1. Summary
  2. Files
  3. Support
  4. Report Spam
  5. Create account
  6. Log in

Frequently Asked Questions

  1. I would like to use linux-zigbee to drive my ZigBee hardware...
    1. No. Despite its name linux-zigbee project neither implements ZigBee or ZigBee RF4CE specification nor any part of it. The goal of the project is to enable Linux with support for the layer beneath ZigBee - IEEE 802.15.4 network (LR-WPAN). To drive your ZigBee hardware you should use proprietary software as provided to you by your vendor.
    2. If your hardware can be driven on IEEE 802.15.4 MAC level, you can write a driver that will interface your hardware to Linux kernel and 802.15.4 subsystem.
  2. Do you have any plans to implement support for ZigBee in future?
    1. No.
    2. Unfortunately license on ZigBee specifications is not really compatible with GPL, so until ZigBee Alliance changes their license conditions, we will not see an in-kernel implementation of ZigBee protocols.
    3. It is possible to implement ZigBee stack in userspace. Linux IEEE 802.15.4 subsystem should already provide most of the necessary hooks. Patches to the kernel components as well as userspace protocol implementation are welcome.
  3. I want to use my USB stick/serial dongle together with Linux IEEE 802.15.4 stack.
    1. You need to implement a firmware for your hardware that will communicate with Linux kernel. For example for serial (or Serial-over-USB) connections you can use SerialV1 protocol (though it should be considered deprecated).
    2. You need to implement a Linux driver that can talk to the protocol your hardware is using. All necessary documentation is present inline in the Linux kernel sources.
  4. What protocols are implemented under the linux-zigbee project.
    1. You can either use direct IEEE 802.15.4 data sockets to exchange data, or you can create the 6lowpan (IPv6 over LR-WPAN) interface bound to your radio and use IPv6 protocol family.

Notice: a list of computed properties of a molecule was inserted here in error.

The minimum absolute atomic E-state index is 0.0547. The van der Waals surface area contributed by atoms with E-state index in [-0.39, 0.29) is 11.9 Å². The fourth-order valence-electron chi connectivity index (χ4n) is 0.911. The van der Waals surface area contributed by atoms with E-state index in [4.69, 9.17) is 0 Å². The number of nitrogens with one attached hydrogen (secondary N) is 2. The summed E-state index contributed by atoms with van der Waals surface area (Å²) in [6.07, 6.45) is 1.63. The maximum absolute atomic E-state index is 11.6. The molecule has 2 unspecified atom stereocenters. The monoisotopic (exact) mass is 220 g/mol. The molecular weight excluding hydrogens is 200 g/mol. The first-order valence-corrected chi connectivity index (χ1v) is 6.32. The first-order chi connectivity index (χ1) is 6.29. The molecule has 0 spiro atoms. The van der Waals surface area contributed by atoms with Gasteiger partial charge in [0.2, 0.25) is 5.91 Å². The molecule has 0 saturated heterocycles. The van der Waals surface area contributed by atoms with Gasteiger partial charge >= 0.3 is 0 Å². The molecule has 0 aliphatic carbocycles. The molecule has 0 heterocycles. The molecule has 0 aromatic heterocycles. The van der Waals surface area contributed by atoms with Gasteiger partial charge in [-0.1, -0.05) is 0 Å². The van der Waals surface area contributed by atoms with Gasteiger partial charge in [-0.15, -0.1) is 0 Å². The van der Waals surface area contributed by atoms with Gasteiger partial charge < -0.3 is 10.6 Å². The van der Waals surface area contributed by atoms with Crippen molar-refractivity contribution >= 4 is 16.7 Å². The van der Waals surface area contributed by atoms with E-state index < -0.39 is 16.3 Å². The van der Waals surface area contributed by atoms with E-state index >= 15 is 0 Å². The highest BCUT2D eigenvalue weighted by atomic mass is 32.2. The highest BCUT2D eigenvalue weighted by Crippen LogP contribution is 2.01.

5. Is linux-zigbee IEEE 802.15.4 stack standard conformant?
    1. For HardMAC hardware standard conformance depends on the device itself, as linux-zigbee stack servers as a thin layer between Linux networking subsystem and your hardware.
    2. For SoftMAC hardware linux-zigbee stack is not standard conformant! First, it lacks several required features. Second, it uses non-standard procedure for associating with the network. This might (and most probably will) improve in the future. Patches are welcome :)
  6. What do HardMAC and SoftMAC terms mean?
    1. Compare with IEEE 802.11 FullMAC/SoftMAC terms. HardMAC is a type of device which implements MLME (MAC subLayer Management Entity) on its own. You talk with such device using IEEE 802.15.4 MAC commands. No mac802154 (software implementation of IEEE 802.15.4 stack) is required. SoftMAC devices contain only PHY layer implementation and possibly some hooks to help the host CPU to implement MLME. An example of such MLME is mac802154 subsystem. Other MLME implementations can support Freescale SMAC, MicroChip? MiWi? or any other proprietary protocol on top of IEEE 802.15.4 PHY layer.